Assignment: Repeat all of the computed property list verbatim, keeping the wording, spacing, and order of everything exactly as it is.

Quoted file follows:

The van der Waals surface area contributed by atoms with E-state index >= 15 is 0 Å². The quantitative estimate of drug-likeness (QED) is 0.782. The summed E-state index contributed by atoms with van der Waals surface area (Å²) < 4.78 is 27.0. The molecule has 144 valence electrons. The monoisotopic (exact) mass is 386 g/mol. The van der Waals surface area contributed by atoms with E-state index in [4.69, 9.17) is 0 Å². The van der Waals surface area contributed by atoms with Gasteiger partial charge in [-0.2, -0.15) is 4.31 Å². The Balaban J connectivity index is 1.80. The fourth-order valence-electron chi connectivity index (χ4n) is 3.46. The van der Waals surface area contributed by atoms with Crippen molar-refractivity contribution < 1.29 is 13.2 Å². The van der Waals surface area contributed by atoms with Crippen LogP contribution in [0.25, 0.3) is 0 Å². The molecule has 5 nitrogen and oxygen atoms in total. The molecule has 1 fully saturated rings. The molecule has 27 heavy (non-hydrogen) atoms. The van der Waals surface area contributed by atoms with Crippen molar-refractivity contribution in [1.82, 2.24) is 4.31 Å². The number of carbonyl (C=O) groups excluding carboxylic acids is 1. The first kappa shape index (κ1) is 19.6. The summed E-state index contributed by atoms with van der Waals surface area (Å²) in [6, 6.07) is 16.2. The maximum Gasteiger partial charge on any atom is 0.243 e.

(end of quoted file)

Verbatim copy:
The van der Waals surface area contributed by atoms with E-state index >= 15 is 0 Å². The quantitative estimate of drug-likeness (QED) is 0.782. The summed E-state index contributed by atoms with van der Waals surface area (Å²) < 4.78 is 27.0. The molecule has 144 valence electrons. The monoisotopic (exact) mass is 386 g/mol. The van der Waals surface area contributed by atoms with E-state index in [4.69, 9.17) is 0 Å². The van der Waals surface area contributed by atoms with Gasteiger partial charge in [-0.2, -0.15) is 4.31 Å². The Balaban J connectivity index is 1.80. The fourth-order valence-electron chi connectivity index (χ4n) is 3.46. The van der Waals surface area contributed by atoms with Crippen molar-refractivity contribution < 1.29 is 13.2 Å². The van der Waals surface area contributed by atoms with Crippen LogP contribution in [0.25, 0.3) is 0 Å². The molecule has 5 nitrogen and oxygen atoms in total. The molecule has 1 fully saturated rings. The molecule has 27 heavy (non-hydrogen) atoms. The van der Waals surface area contributed by atoms with Crippen molar-refractivity contribution in [1.82, 2.24) is 4.31 Å². The number of carbonyl (C=O) groups excluding carboxylic acids is 1. The first kappa shape index (κ1) is 19.6. The summed E-state index contributed by atoms with van der Waals surface area (Å²) in [6, 6.07) is 16.2. The maximum Gasteiger partial charge on any atom is 0.243 e.